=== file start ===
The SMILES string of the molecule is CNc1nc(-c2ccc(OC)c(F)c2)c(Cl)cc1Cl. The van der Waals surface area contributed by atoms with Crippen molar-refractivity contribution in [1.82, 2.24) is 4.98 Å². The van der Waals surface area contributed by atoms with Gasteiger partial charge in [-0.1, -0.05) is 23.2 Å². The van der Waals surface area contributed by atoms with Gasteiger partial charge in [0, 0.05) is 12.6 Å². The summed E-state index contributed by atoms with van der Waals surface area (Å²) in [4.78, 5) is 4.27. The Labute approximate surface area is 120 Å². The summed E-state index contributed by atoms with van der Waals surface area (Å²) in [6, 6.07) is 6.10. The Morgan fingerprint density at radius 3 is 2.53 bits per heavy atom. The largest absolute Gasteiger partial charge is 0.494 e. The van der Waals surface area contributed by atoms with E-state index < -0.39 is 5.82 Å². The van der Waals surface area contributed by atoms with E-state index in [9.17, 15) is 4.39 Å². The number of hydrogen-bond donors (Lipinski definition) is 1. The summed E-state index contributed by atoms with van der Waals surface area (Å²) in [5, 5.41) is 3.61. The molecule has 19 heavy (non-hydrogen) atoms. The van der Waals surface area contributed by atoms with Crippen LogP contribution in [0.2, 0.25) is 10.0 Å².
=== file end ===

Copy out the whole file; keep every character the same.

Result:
The SMILES string of the molecule is CNc1nc(-c2ccc(OC)c(F)c2)c(Cl)cc1Cl. The van der Waals surface area contributed by atoms with Crippen molar-refractivity contribution in [1.82, 2.24) is 4.98 Å². The van der Waals surface area contributed by atoms with Gasteiger partial charge in [-0.1, -0.05) is 23.2 Å². The van der Waals surface area contributed by atoms with Gasteiger partial charge in [0, 0.05) is 12.6 Å². The summed E-state index contributed by atoms with van der Waals surface area (Å²) in [4.78, 5) is 4.27. The Labute approximate surface area is 120 Å². The summed E-state index contributed by atoms with van der Waals surface area (Å²) in [6, 6.07) is 6.10. The Morgan fingerprint density at radius 3 is 2.53 bits per heavy atom. The largest absolute Gasteiger partial charge is 0.494 e. The van der Waals surface area contributed by atoms with E-state index < -0.39 is 5.82 Å². The van der Waals surface area contributed by atoms with E-state index in [9.17, 15) is 4.39 Å². The number of hydrogen-bond donors (Lipinski definition) is 1. The summed E-state index contributed by atoms with van der Waals surface area (Å²) in [5, 5.41) is 3.61. The molecule has 19 heavy (non-hydrogen) atoms. The van der Waals surface area contributed by atoms with Crippen LogP contribution in [0.2, 0.25) is 10.0 Å².